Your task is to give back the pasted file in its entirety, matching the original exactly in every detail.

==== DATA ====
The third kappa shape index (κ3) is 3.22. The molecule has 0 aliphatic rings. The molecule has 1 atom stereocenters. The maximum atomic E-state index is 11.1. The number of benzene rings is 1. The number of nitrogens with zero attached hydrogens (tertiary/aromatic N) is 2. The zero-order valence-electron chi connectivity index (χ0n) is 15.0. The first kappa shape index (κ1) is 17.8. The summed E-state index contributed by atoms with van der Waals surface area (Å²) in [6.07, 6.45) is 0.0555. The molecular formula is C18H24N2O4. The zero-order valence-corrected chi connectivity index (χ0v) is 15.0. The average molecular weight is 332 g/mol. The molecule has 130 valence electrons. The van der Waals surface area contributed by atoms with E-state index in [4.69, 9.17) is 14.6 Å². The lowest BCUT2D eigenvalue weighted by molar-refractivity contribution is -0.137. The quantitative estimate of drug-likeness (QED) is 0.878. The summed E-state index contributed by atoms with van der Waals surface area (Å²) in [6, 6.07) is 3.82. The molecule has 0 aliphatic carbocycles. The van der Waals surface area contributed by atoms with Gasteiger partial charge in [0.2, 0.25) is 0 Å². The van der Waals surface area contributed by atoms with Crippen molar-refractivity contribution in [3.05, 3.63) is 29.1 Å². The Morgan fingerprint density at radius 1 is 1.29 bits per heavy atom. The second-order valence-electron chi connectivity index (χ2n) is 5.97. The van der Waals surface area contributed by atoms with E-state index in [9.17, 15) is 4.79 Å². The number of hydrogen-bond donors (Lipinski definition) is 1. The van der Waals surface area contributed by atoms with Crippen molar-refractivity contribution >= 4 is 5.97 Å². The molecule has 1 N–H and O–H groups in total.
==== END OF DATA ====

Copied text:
The third kappa shape index (κ3) is 3.22. The molecule has 0 aliphatic rings. The molecule has 1 atom stereocenters. The maximum atomic E-state index is 11.1. The number of benzene rings is 1. The number of nitrogens with zero attached hydrogens (tertiary/aromatic N) is 2. The zero-order valence-electron chi connectivity index (χ0n) is 15.0. The first kappa shape index (κ1) is 17.8. The summed E-state index contributed by atoms with van der Waals surface area (Å²) in [6.07, 6.45) is 0.0555. The molecular formula is C18H24N2O4. The zero-order valence-corrected chi connectivity index (χ0v) is 15.0. The average molecular weight is 332 g/mol. The molecule has 130 valence electrons. The van der Waals surface area contributed by atoms with E-state index in [4.69, 9.17) is 14.6 Å². The lowest BCUT2D eigenvalue weighted by molar-refractivity contribution is -0.137. The quantitative estimate of drug-likeness (QED) is 0.878. The summed E-state index contributed by atoms with van der Waals surface area (Å²) in [6, 6.07) is 3.82. The molecule has 0 aliphatic carbocycles. The van der Waals surface area contributed by atoms with Gasteiger partial charge in [0.2, 0.25) is 0 Å². The van der Waals surface area contributed by atoms with Crippen molar-refractivity contribution in [3.05, 3.63) is 29.1 Å². The Morgan fingerprint density at radius 1 is 1.29 bits per heavy atom. The second-order valence-electron chi connectivity index (χ2n) is 5.97. The van der Waals surface area contributed by atoms with E-state index in [9.17, 15) is 4.79 Å². The number of hydrogen-bond donors (Lipinski definition) is 1. The van der Waals surface area contributed by atoms with Crippen molar-refractivity contribution >= 4 is 5.97 Å². The molecule has 1 N–H and O–H groups in total.